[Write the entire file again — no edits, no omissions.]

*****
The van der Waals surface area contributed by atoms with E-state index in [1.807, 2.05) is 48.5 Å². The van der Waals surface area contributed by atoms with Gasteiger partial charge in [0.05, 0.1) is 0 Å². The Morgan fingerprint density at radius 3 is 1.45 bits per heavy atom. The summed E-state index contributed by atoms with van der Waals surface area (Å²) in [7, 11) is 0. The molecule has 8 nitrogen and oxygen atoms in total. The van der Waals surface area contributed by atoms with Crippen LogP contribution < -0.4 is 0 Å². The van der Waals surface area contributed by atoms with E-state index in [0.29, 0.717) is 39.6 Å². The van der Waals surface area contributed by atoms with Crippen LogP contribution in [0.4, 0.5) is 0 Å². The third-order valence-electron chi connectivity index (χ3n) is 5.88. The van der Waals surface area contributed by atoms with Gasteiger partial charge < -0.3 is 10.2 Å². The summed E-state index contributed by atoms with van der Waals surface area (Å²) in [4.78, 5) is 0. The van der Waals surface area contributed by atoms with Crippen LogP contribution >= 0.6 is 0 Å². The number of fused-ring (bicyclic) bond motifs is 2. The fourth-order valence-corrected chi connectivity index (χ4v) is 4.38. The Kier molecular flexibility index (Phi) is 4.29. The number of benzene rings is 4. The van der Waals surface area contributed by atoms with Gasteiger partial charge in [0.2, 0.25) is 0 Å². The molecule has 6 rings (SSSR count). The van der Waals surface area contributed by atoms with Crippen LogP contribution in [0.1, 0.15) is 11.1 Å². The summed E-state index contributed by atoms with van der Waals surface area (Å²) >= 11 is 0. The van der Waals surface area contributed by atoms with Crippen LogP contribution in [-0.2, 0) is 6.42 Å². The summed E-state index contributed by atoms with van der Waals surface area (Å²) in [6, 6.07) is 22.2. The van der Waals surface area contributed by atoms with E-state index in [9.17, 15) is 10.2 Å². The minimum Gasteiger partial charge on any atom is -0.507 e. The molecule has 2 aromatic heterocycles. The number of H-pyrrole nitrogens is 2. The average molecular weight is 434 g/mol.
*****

The van der Waals surface area contributed by atoms with E-state index in [1.807, 2.05) is 48.5 Å². The van der Waals surface area contributed by atoms with Gasteiger partial charge in [0.05, 0.1) is 0 Å². The Morgan fingerprint density at radius 3 is 1.45 bits per heavy atom. The summed E-state index contributed by atoms with van der Waals surface area (Å²) in [7, 11) is 0. The molecule has 8 nitrogen and oxygen atoms in total. The van der Waals surface area contributed by atoms with Crippen LogP contribution < -0.4 is 0 Å². The van der Waals surface area contributed by atoms with E-state index in [0.29, 0.717) is 39.6 Å². The van der Waals surface area contributed by atoms with Crippen LogP contribution in [0.4, 0.5) is 0 Å². The third-order valence-electron chi connectivity index (χ3n) is 5.88. The van der Waals surface area contributed by atoms with Gasteiger partial charge < -0.3 is 10.2 Å². The summed E-state index contributed by atoms with van der Waals surface area (Å²) in [4.78, 5) is 0. The van der Waals surface area contributed by atoms with Crippen LogP contribution >= 0.6 is 0 Å². The number of fused-ring (bicyclic) bond motifs is 2. The fourth-order valence-corrected chi connectivity index (χ4v) is 4.38. The Kier molecular flexibility index (Phi) is 4.29. The number of benzene rings is 4. The van der Waals surface area contributed by atoms with Gasteiger partial charge in [0.2, 0.25) is 0 Å². The molecule has 6 rings (SSSR count). The van der Waals surface area contributed by atoms with Crippen LogP contribution in [0.1, 0.15) is 11.1 Å². The summed E-state index contributed by atoms with van der Waals surface area (Å²) >= 11 is 0. The van der Waals surface area contributed by atoms with Crippen LogP contribution in [-0.2, 0) is 6.42 Å². The summed E-state index contributed by atoms with van der Waals surface area (Å²) in [6, 6.07) is 22.2. The van der Waals surface area contributed by atoms with E-state index in [9.17, 15) is 10.2 Å². The minimum Gasteiger partial charge on any atom is -0.507 e. The molecule has 2 aromatic heterocycles. The number of H-pyrrole nitrogens is 2. The average molecular weight is 434 g/mol.